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By Ben Walker

Hundreds of local university students have posed for photographs carrying balls and chains to highlight the increasing level of debt for graduates.
It is part of a ‘Cut HECS Week’ campaign, with students from the University of Sydney and the University of NSW encouraging the Federal Government to reduce the HECS carried by students.
Sydney University’s Student Representative Council have also asked students to write their estimated HECS debt and deposit it into a special piggybank.
NSW National Union of Students president, David Barrow, estimates that some students are being expecting HECS debts of up to $50,000 for a three year university course. ‘Young people are graduating now with huge levels of personal debt, pushing normal things like buying a house of starting a small business even further out of their reach,’ Mr Barrow said.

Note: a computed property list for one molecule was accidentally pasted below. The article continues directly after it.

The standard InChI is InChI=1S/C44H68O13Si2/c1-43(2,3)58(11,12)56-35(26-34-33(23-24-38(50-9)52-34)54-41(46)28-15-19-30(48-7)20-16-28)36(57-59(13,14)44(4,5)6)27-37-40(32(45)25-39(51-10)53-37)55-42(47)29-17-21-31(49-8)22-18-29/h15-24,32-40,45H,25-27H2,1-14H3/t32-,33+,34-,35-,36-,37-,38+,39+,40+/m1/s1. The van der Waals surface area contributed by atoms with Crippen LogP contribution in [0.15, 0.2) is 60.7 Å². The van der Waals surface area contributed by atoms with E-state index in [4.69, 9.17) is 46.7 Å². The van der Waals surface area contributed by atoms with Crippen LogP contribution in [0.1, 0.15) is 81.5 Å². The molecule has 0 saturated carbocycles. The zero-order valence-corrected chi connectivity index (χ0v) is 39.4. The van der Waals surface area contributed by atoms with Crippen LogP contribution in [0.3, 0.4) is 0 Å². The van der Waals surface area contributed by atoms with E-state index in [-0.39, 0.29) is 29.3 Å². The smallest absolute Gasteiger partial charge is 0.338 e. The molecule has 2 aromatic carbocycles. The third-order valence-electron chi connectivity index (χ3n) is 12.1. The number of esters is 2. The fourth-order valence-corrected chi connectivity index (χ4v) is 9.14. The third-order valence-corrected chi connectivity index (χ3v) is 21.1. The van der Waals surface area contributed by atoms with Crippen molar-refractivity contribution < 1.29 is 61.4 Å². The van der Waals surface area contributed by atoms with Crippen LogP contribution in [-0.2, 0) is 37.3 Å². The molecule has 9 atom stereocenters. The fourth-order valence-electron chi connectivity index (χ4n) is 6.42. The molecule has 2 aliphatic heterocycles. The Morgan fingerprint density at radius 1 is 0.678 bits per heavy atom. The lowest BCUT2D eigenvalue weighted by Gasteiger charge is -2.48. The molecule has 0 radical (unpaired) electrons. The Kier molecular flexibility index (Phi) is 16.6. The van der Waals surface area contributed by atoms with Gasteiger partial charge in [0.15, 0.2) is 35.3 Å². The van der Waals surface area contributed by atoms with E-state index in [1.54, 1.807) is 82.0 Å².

‘The Rudd government has promised to fix the problems facing our universities; we want to make sure student voices are listened to,’ he said. ‘We need real action on HECS, not just a band-aid solution.’
Chris Moore, education and welfare officer at the Student Representative Council, believes the current HECS system is unfair.
‘The high cost of HECS might be tolerable for students who are better off, but it’s debt-sensitive families who are going to think twice about sending their kids to university ‘ that means education for the rich and not for the poor,’ Mr Moore said.